I am sure this is in a previous post, but I am also calling details on the peach pie filling. I took my first stab at a peach strudel not too long ago, and it just didn't do it for me. I'd love to see what goes into yours!

Rev. Biggles said...

Humph. Tofuhenge. Prolly keeps as good as time as it does taste. Wrap it with bacon and get back to me.

Biggles

Monkey Wrangler said...

Kat: I do hope going back is to a mild end of winter. Thanks!

Callipygia: Hell, the henge threw me too! It was the nature of the blocks that really inspired the building.

Chile: Someday, I'll feed some to you. But I'll have to wrap it in bacon as the Reverend recommended. In fact, I've got a small block of Highland Hills bacon for one of your tastings in my freezer for the next time we meet.

Hip: My wife is the true pie queen. I may have had a hand in the filling but she is the flaky crust master, with far more patience for shaping the dough.

And yes, the tofu is real. It's all about marinading it for days on end and then baking it slowly.

Leena: Baked Tofu. Say it. B A K E D T O F U. Get some firm tofu, marinate it with soy/tamari/teriyaki, some hot chile oil, maybe a touch of rice vinegar. Leave it submerged, or rotate it every half day or so. Do this for at least three days. Take it out and bake it on low heat (250-275) for about and hour (thats a 1x1x3 inch block) Do this and you will like tofu.

That filling thing. My better half used some cornstarch to thicken it, but the rest was magic and I'm not sure I could give you a recipe.

Biggles: Somehow, I just knew that would be your response. And it was no intrusion on the Meatyness of your Henge, especially not being anywhere near meat. As I said to Callipygia up top, it was the blocks arranged on the cookie sheet that inspired the quick building. But I am surprised you didn't go beyond the taste reasons and cite that wrapping it would perform an engineering marvel similar to all the seismic retrofitting they do on load bearing uprights, doing some extra duty reinforcing of the structure overall.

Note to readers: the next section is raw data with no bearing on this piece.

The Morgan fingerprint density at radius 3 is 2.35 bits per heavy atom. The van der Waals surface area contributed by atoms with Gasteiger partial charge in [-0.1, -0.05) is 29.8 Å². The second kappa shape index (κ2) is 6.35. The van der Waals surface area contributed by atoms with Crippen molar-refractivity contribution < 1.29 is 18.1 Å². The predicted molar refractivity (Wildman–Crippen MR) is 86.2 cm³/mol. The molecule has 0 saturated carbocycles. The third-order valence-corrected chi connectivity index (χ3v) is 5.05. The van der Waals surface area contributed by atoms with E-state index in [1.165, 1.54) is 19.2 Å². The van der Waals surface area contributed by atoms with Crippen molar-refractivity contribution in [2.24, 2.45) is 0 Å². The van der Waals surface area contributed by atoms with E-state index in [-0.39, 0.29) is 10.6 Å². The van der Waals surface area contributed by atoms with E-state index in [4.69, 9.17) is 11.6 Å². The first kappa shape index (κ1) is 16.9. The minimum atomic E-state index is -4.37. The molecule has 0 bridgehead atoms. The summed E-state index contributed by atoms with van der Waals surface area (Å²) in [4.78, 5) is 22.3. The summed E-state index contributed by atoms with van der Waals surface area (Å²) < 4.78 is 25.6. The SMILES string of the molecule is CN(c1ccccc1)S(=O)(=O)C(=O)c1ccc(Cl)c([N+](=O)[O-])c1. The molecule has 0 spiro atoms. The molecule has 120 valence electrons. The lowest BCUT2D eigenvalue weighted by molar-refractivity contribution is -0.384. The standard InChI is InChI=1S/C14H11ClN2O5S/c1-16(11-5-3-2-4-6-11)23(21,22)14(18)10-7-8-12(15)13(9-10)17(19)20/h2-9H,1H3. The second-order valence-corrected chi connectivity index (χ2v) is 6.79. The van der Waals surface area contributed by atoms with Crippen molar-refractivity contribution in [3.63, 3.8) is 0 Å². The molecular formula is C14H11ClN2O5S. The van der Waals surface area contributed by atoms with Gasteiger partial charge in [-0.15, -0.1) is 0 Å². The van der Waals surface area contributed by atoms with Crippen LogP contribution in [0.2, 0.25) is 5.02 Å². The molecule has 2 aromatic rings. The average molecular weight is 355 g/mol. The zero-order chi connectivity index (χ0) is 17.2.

Bacon rules!

Zoomie said...

Love the Tofu Henge. Finally a good use for tofu.

Rev. Biggles said...

Um, what?

Biggles

Amm the Vagabond said...
This comment has been removed by the author.
Amm the Vagabond said...

Mister Wrangler! It has been with great delight that I have read through a plethora of your backposts. Your writing style is thoroughly enjoyable. However, despite the enjoyable writings, despite the pale-rose moonrise over the ocean outside, despite the live mariachi band playing next door, I find myself troubled.

Something has gone awry with my sourdough! I need help!

I've been baking loaves for quite a while now, but within the past few months some of them have been coming out with a thin, very chewy crust on top. Not at all to my liking. I prefer a thicker crust that explodes with crunchiness in my mouth (wow, was I raised on tv commercials?) The chewiness seems to be correlated with the goldenness of the loaf. When it's pastier, it's thinner and chewier. Leaving it in the oven longer just bakes too much water out of the center while leaving the crust unappetizing. I really don't know what to do to rectify the situation. Seems to be random so far, with regards to starter, oven temp., rise time. Have you any thoughts/ideas/suggestions?
I'd be much obliged!

Cheers!
-Vagabond